4 Best Foods to Eat When You’re Sick (Quick Preparation Time!)

Posted December 2023

4 Best Foods to Eat When You’re Sick (Quick Preparation Time!) - The Collagen Co.

You’re coughing. Sneezing. Sniffling.

With barely enough energy to clear the mountainous (and still growing) pile of tissues strewn by your bed, cooking yourself a nutritious meal — as helpful as it would be for your recovery — seems laughable.

But what if you could prepare something that’ll:

  • Play nice with your sore throat/upset stomach
  • Give your body the nutrients it needs to fight off whatever’s making you sick
  • Just make you feel better in general

… in 10 minutes? Or even less? Yes, really. Here are 4 foods to eat when sick that you could whip up in a blink.

#1: Chicken soup

Chicken soup is one of the best foods to eat when sick.

The chicken and vegetables are all soft and easy to stomach, helping you get in the nutrients you need to feel better fast:

  • Protein: Your body breaks protein down into amino acids, which regulate the activation of white blood cells (T- and B-cells), natural killer cells, and macrophages, plus the production of antibodies. Put simply, not getting enough protein when you’re sick could impair immune function — potentially keeping you unwell for longer.

And just so you know, there's actual research showing that chicken soup could help reduce inflammation in the upper respiratory tract for symptom relief in a common cold.

Ready to indulge in a steamy bowl of chicken soup? Here’s a quick and easy recipe.

Ingredients (2 servings)

  • 2 cans of chicken broth
  • 1 cup baby carrots
  • 1 cup leafy vegetable of your choice (e.g., spinach or bok choy)
  • 1 onion, chopped
  • 1 clove garlic, minced
  • 2 skinless, boneless chicken breast, diced
  • A pinch of salt
  • 1 tablespoon chopped cilantro (optional)


  1. Bring the chicken broth to boil in a medium saucepan over medium-high heat. Add carrots, vegetables, onion, garlic, and salt.
  2. Reduce heat to low and add chicken breasts. Cover and simmer until chicken is thoroughly cooked, about 20 minutes*.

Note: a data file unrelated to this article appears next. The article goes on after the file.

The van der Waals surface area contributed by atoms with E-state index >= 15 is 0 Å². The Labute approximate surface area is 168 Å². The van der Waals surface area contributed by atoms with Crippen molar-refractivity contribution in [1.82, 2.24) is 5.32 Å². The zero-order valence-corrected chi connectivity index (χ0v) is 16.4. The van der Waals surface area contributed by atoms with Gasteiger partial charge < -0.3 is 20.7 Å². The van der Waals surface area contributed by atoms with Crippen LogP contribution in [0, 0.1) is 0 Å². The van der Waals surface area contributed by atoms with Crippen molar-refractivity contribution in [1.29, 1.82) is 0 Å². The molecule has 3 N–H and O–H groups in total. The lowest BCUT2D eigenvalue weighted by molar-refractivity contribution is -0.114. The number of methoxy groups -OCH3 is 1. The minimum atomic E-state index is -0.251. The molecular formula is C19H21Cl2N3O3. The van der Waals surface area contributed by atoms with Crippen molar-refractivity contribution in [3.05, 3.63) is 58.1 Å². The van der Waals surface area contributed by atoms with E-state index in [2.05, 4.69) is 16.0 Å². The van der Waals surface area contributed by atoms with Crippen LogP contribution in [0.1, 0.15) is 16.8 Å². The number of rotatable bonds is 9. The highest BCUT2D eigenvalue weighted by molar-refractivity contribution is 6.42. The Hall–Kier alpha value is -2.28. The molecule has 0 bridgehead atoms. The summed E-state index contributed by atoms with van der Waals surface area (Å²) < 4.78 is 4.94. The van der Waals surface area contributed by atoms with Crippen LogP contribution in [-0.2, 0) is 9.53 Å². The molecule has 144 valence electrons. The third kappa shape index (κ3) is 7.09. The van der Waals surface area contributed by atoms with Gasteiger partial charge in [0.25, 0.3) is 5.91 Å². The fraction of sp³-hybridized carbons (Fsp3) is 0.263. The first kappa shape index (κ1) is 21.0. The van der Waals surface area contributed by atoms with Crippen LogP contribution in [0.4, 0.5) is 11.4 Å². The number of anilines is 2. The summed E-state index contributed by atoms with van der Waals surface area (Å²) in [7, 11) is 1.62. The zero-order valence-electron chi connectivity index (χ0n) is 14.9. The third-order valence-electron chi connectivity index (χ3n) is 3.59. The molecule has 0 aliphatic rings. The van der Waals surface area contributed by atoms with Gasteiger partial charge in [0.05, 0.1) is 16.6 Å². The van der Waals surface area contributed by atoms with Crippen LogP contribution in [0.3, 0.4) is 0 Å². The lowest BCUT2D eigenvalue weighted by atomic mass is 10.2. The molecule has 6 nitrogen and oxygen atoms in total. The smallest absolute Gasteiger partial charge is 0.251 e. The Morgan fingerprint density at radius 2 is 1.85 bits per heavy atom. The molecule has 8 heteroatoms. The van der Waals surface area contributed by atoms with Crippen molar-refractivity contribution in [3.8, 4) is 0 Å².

3. Stir in cilantro. Enjoy.

*Um, wait. Didn’t we say it’ll take less than 10 minutes?

Technically speaking, the preparation (i.e., the chopping, slicing, and dicing) would only take you ~5 minutes. You’d spend the rest of the time simmering the broth — which wouldn’t require you to attend to the pot.

#2: Oatmeal

Chicken soup sounds great, but what if you:

  • Have an unbelievably irritated throat that gets scratchier from solid foods or
  • Prefer something bland because your taste buds are all out of whack?

One word: oatmeal. Contrary to its "plain Jane" reputation, oatmeal is 100% one of the best foods to eat when you're sick as it’s brimming with:

And here's an oatmeal recipe you could put together in 5 minutes.

Ingredients (2 servings)

  • 1 cup rolled oats
  • 2 cups cow’s milk (or any other milk to suit your dietary restrictions/preferences)
  • 1 medium banana, sliced
  • ½ teaspoon vanilla extract
  • ½ teaspoon cinnamon powder
  • A pinch of salt


  1. Combine all ingredients into a small saucepan and bring to a boil over medium-high heat.
  2. Turn the heat down to low and stir for 3 to 5 minutes until the oatmeal thickens to your desired consistency.
  3. Remove from heat. Dig in!

#3: Yogurt

If you’d like something cold instead, look no further than yogurt.

It’s easily gulp-able and relatively bland, so it’s unlikely to offend your sore throat or “off” taste buds.

Bonus: it also contains gut-health-promoting probiotics that could speed up your recovery.

According to a 2014 systematic review published in The British Journal of Nutrition, probiotics — the Lactobacillus and Bifidobacterium strains, specifically — could cut the number of days you feel sick.

On that note, this means you should ideally pick a yogurt that contains:

  • Live bacterial cultures (look out for Lactobacillus or Bifidobacterium strains)
  • As little extra ingredients as possible, you could add fruits, nuts, and flavors (e.g., cinnamon powder) if you wish

#4: Meal replacement shakes

The final item on our list of best foods to eat when you’re sick allows you to eat in seconds instead of minutes.

And it’s none other than meal replacement shakes.

For the uninitiated, a meal replacement shake is formulated to provide the nutrition of a full meal. Most meal shakes contain 200 to 400 calories and a good amount of protein, fiber, and essential vitamins and minerals.

As mentioned earlier, all those help support your immune function in kicking that cold/infection/virus.

That said, not all meal replacement meals are created equal.

You generally want to avoid those bloated with unhealthy ingredients, such as added sugars, corn syrup, artificial flavors, and chemical preservatives. Instead, keep your eyes peeled for a quality meal replacement shake that:

  • Low in added sugar: The World Health Organization (WHO) recommends limiting your sugar intake to less than 10% of your energy intake; on average, this equals about 50 grams of sugar daily. You can find the reason in this 2023 review published in The BMJ. It found that high consumption of added sugar was associated with significantly higher risks of 45 adverse health outcomes, including diabetes, obesity, high blood pressure, cancer, depression, and early death.
  • Tastes good: When you’re sick, the last thing you want to do is eat something that doesn’t taste good.

If the thought of vetting thousands of meal replacement shakes against those standards is making your headache more than it already is, let us point you in the right direction: The Collagen Co’s Glow Shakes.

These tick all the boxes and more. Check all 3 delicious milkshake flavours (Chocolate, Strawberry, and Vanilla) out here.

Learn more